Tags

, , , , , , ,

Despite the title of this post, I have to say that I really enjoy the work of James Paul Gee. When tasked with presenting a “PD moment” at a recent department heads meeting, I shared the clip below on how video games can help us think differently about teaching any subject. We had a great conversation after listening to just the first three minutes! If you haven’t ever heard of Gee, give it a listen. Just the first three minutes! I promise it’ll be worth your time.

However, while reading the first half of “The Anti-Education Era”, I found myself spending as much time nodding my head in agreement as I did furrowing my brow. Gee explains in an extremely readable manner about “why humans are stupid”, building up a complex picture of the mistakes that people make brick by brick, idea by idea. But I can’t help but be skeptical about a theory that is so far-reaching. I’m reminded of historians like Jared Diamond, who attempt to tell a story about the fundamental reasons for inequality. They are great storytellers but they present a hypothesis that is impossible to test.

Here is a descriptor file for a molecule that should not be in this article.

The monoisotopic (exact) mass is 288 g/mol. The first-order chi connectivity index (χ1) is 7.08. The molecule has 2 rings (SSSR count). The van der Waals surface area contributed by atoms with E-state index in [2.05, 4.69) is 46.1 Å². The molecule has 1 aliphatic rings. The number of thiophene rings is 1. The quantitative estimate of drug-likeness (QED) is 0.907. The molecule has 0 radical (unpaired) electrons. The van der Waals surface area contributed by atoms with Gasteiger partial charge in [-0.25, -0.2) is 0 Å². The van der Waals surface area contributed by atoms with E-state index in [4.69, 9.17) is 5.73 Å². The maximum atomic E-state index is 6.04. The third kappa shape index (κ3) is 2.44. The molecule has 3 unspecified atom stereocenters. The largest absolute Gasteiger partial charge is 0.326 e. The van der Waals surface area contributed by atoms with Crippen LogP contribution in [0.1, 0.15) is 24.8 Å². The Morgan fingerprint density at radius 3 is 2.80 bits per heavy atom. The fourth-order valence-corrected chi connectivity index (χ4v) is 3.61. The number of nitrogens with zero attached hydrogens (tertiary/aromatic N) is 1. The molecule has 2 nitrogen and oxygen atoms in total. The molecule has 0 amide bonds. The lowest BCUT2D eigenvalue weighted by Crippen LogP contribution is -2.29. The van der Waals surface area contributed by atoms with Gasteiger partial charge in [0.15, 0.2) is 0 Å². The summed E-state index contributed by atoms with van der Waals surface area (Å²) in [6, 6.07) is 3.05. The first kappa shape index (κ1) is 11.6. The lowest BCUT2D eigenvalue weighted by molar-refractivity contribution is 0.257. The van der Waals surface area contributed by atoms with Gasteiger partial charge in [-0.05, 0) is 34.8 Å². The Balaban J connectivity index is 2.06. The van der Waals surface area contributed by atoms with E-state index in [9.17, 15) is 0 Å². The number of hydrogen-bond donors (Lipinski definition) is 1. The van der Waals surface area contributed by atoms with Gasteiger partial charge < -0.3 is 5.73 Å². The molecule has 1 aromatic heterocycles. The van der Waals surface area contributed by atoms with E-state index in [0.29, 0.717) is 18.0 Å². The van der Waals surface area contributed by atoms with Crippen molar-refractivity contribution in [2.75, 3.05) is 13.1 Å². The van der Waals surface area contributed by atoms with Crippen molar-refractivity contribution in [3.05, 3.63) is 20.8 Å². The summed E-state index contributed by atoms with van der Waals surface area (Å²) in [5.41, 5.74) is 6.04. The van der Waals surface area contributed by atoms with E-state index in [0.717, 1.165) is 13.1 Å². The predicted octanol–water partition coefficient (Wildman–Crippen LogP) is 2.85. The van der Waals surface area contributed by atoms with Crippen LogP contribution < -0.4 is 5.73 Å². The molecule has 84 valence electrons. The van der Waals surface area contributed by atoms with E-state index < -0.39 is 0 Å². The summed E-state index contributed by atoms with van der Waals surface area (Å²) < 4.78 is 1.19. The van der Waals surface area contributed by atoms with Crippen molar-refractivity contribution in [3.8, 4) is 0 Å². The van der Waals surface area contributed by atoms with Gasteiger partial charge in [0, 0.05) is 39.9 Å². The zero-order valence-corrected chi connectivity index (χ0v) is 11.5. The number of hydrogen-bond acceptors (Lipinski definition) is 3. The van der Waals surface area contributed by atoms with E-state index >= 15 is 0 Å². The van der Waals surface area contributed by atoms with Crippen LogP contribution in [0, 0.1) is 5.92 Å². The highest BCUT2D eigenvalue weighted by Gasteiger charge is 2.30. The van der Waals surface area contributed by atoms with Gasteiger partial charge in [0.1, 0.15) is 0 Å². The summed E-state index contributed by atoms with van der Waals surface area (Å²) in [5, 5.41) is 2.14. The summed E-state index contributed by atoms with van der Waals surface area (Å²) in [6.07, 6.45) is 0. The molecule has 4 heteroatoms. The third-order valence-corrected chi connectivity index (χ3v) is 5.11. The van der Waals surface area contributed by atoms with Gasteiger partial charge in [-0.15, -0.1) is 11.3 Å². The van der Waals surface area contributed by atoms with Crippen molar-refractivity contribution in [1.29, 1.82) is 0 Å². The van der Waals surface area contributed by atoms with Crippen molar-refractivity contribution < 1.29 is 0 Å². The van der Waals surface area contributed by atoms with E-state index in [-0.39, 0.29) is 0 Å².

So I decided to take the lessons that Gee uses in his book and apply them to his own writing. Click the link below to read three reasons why you shouldn’t trust Gee, taken directly from his book, as well as a fourth that says maybe you should after all.

Why James Paul Gee Tells You Not to Trust His Own Ideas

Advertisements